Less than a month after Spotify filed a formal complaint against Apple for its app store practices, a European Commission probe is moving forward, potentially threatening one of the Cupertino giant’s cash cows.
Spotify went on a publicity tear last month, coordinated with its antitrust complaint, that included a statement from CEO Daniel Ek and a single-serve advocacy website called Time To Play Fair. The thrust of both was the same: Accusing that Apple received “an unfair advantage at every turn,” by setting up barriers and frustrating payment scenarios for the music streaming service while its own competing service, Apple Music, was not subject to the same hurdles.
The standard “Apple tax” — a 30-per cent fee applied to charges through the App Store — forced Spotify to raise its prices for users above what Apple Music was able to charge. And gallingly, Apple not only favoured its own product but played favourites with other apps, according to Spotify, which noted Deliveroo and Uber both skirted the usual fees.
With over 200 million users, Spotify remains the largest music streaming service bar none, though Apple Music recently surpassed the Swedes in paid U.S. subscribers.
After a decade of worsening relations with Apple, Swedish music streaming giant Spotify took the extraordinary step today of filing a formal antitrust complaint with the European Commission, 'after trying unsuccessfully to resolve the issues directly with Apple,' according to CEO Daniel Ek.Read more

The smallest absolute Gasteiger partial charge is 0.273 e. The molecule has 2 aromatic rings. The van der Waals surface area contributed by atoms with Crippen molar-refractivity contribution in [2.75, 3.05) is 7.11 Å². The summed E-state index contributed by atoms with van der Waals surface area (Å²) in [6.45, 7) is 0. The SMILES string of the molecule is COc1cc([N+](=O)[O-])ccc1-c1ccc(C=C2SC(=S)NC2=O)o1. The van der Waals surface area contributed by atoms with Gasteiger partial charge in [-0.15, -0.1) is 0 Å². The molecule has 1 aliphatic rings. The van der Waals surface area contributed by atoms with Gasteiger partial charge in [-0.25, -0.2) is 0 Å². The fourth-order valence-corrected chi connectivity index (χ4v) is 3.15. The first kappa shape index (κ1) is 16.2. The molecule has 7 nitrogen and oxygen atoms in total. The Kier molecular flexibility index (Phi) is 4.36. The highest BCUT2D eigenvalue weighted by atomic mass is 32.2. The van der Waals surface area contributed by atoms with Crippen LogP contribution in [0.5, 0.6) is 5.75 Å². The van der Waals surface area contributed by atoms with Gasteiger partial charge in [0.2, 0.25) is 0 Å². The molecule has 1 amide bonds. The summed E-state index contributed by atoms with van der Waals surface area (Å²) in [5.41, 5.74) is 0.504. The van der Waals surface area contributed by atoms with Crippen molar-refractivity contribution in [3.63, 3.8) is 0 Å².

Apple’s retort pushed back on some of Spotify’s more strident claims but failed to mention Apple Music whatsoever. Overall, my colleague Rhett Jones found its counter-arguments unconvincing—and seemingly so did the European Commission, according to the Financial Times.
A formal European Commission investigation can be a lengthy process. For example, it began prodding at Microsoft’s bundling of Internet Explorer on its PCs in 2009, and fines did not emerge until around four years later. Still, the commission has broad power to levy fines or demand changes in business practices, which, in this case, could undermine a major revenue engine in Apple’s portfolio. (The App Store has generated at least $57 billion in subscription fees for Apple since its inception in 2015.)
Europe’s law-making bodies have been on a regulatory tear against U.S. tech firms recently, but Apple App Store’s potential monopoly position is under scrutiny domestically as well. The U.S. Supreme Court continues to wrangle with Apple v. Pepper, a similar antitrust suit aimed at the App Store’s practices.
Spotify declined to comment specifically on the probe and Apple was not available to comment by the time of publication.